War of the Rebellion: Serial 028 Page 0230 Chapter XXXI. OPERATIONS IN N. VA., W. VA., MD., AND PA.

Search Civil War Official Records

HARRISBURG, PA., September 9, 1862-4 p. m.

Major-General HALLECK,

General-in-Chief:

Please define the duties which General Andrew Porter is expected to perform. He is here without definite instructions, and feels somewhat embarrassed. I hope you will give him ample power to organize and direct the movement of forces in this region. He then can be of great service to me. Please answer.

A. G. CURTIN,

Governor of Pennsylvania.

HEADQUARTERS EIGHTH ARMY CORPS,

Baltimore, September 9, 1862.

Honorable ANDREW G. CURTIN,

Governor of Pennsylvania, Harrisburg, Pa.:

SIR: Send the New York regiments forward to Washington. I have no companies to send from here to Cockeysville and vicinity. If you have a Pennsylvania regiment, you are authorized to use it for the defense of the Northern Central Railroad. If you have not a regiment to spare, send as many companies as you can. We have just received muster-rolls for three companies of Colonel Wister's regiment. General Burnside is within a few miles of the rebel pickets with a large force. General McClellan is also marching on.

JOHN E. WOOL,

Major-General.

HARRISBURG, PA., September 9, 1862.

Major-General McCLELLAN, Rockville:

The operator at Hanover just telegraphs that the main body of the enemy, believed to be over 100,000 strong, are within a few miles of Frederick and north of the city. The enemy's cavalry have not been nearer than 18 miles to Hanover, and no rebels have appeared at Gettysburg or in that direction. A deserter from the rebel army just in at Hanover confirms above statement, which was gathered from Union refugees. Telegraph offices reopened at Hagerstown this evening. Operator reports all quiet, and no evidence of enemy in that region.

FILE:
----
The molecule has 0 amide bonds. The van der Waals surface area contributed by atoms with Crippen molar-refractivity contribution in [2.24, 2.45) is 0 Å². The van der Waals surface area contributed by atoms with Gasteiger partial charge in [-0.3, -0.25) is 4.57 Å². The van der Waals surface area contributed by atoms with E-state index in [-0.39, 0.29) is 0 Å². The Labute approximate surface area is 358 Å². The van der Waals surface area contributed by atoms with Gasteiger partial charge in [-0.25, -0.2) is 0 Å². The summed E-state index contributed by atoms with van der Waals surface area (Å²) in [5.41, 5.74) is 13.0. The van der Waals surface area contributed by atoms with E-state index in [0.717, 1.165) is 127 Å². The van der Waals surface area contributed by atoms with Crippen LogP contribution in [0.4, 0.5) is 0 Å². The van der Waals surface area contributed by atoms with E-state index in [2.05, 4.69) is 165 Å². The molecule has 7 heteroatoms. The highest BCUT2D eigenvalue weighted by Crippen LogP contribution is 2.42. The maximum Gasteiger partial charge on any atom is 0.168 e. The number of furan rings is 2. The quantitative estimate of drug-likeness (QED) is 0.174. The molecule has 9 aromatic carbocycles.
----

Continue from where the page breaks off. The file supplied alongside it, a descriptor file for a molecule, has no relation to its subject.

THOMAS A. SCOTT.

PHILADELPHIA, PA., September 9, 1862.

His Excellency the PRESIDENT:

SIR: By instructions, I have the honor to communicate to you the opinions of the citizens of Philadelphia on the exposed condition of their city, and their utter want of means of defense. With the hope that their views may receive your immediate attention, I have the honor to be, respectfully, your obedient servant,

THOMAS WEBSTER,

Vice-Chairman.

At a meeting of Citizens' Bounty Fund Committee, the following preamble and resolutions were unanimously adopted:

Whereas the rapid advances of rebel armies into Western Maryland, and toward the border of Pennsylvania, renders it absolutely necessary that something should be